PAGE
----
In addition, this argument is explicit in privileging more ephemeral forms of communication, such as utterances, over “device-level engagement.” While technocentric approaches often focus too much on the technology, or the devices, we might consider differences between paying attention to devices as opposed to the artifacts that learners are able to craft with the devices and the programming languages that they learn to use. I also wonder what the implications are for educators around what they should attend to in the classroom. And even as we think about the dialogical imagination, how do power and privilege impact whose voices are heard more?

    Voicing Code in STEM offers radical provocations that shifted my own thinking about what is important and meaningful as learners deepen their understandings of STEM concepts and practices, and I am excited to see how this is taken up by other researchers and educators, as well as how we can continue to center learners and what they produce in future work.

    Paulina Haduong


    References

    Brennan, K. (2015). Beyond technocentrism: Supporting constructionism in the classroom. Constructivist Foundations, 10(3), 289–296. Retrieved from http://constructivist.info/10/3/289

    Denning, P. J. (2017). Remaining trouble spots with computational thinking. Communications of the ACM, 60(6), 33–39. doi:10.1145/2998438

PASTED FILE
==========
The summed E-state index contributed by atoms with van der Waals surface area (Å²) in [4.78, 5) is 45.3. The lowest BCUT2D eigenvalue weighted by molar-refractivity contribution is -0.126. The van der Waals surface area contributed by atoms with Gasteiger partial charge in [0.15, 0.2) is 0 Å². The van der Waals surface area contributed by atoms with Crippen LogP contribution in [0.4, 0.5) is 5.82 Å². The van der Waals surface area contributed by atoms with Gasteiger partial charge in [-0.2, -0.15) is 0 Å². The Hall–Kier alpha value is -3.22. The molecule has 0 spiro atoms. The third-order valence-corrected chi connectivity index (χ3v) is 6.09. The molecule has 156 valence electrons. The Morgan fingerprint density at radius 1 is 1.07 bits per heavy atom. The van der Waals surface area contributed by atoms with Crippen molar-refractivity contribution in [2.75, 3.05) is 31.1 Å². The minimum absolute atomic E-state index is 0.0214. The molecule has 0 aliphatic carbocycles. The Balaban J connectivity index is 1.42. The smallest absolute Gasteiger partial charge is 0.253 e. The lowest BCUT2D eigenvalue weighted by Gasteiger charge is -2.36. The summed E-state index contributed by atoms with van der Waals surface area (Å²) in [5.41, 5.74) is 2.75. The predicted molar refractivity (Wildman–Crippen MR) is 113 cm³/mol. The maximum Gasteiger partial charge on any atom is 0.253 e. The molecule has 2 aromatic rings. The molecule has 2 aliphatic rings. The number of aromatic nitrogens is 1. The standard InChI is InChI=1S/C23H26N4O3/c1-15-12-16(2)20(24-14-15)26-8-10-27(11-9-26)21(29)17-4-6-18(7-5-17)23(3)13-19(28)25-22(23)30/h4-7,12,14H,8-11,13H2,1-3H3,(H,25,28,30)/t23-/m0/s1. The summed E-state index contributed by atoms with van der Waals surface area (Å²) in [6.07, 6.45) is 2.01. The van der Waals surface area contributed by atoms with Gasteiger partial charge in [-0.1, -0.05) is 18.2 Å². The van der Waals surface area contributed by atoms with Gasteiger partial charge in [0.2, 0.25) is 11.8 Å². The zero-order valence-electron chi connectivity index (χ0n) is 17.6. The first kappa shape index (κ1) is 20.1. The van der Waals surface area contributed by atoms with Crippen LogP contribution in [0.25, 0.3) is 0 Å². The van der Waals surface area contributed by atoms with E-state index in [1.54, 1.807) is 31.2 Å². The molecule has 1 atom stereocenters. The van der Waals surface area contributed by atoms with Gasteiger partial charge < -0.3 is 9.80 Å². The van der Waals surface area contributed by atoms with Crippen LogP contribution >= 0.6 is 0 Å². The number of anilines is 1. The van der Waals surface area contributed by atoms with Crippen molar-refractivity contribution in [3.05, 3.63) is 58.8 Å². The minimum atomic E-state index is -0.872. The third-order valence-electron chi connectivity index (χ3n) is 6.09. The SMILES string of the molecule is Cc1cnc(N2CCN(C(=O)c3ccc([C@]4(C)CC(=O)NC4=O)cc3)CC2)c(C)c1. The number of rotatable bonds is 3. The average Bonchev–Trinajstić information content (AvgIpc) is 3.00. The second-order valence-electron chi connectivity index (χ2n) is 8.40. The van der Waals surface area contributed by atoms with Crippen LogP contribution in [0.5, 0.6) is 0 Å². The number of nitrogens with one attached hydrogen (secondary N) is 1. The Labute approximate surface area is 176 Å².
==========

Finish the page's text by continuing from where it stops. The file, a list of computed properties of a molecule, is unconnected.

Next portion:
Kafai, Y. B., & Burke, Q. (2013). The social turn in K–12 programming: Moving from computational thinking to computational participation. Proceedings of the 44th ACM Technical Symposium on Computer Science Education, Denver, CO. doi:10.1145/ 96.2445373

    Kafai, Y. B., & Peppler, K. A. (2011). Youth, technology, and DIY: Developing participatory competencies in creative media production. Review of Research in Education, 35(1), 89–119. doi:10.3102/0091732X10383211

    Rode, J. A., Weibert, A., Marshall, A., Aal, K., von Rekowski, T., El Mimouni, H., & Booker, J. (2015). From computational thinking to computational making. Proceedings of the 2015 ACM International Joint Conference on Pervasive and Ubiquitous Computing, Osaka, Japan. doi:10.1145/2750858.2804261

    Tissenbaum, M., Sheldon, J., & Abelson, H. (2019). From computational thinking to computational action. Communications of the ACM, 62(3), 34–36. doi:10.1145/3265747

    Wing, J. M. (2006). Computational thinking. Communications of the ACM, 49(3), 33–35. doi:10.1145/1118178.1118215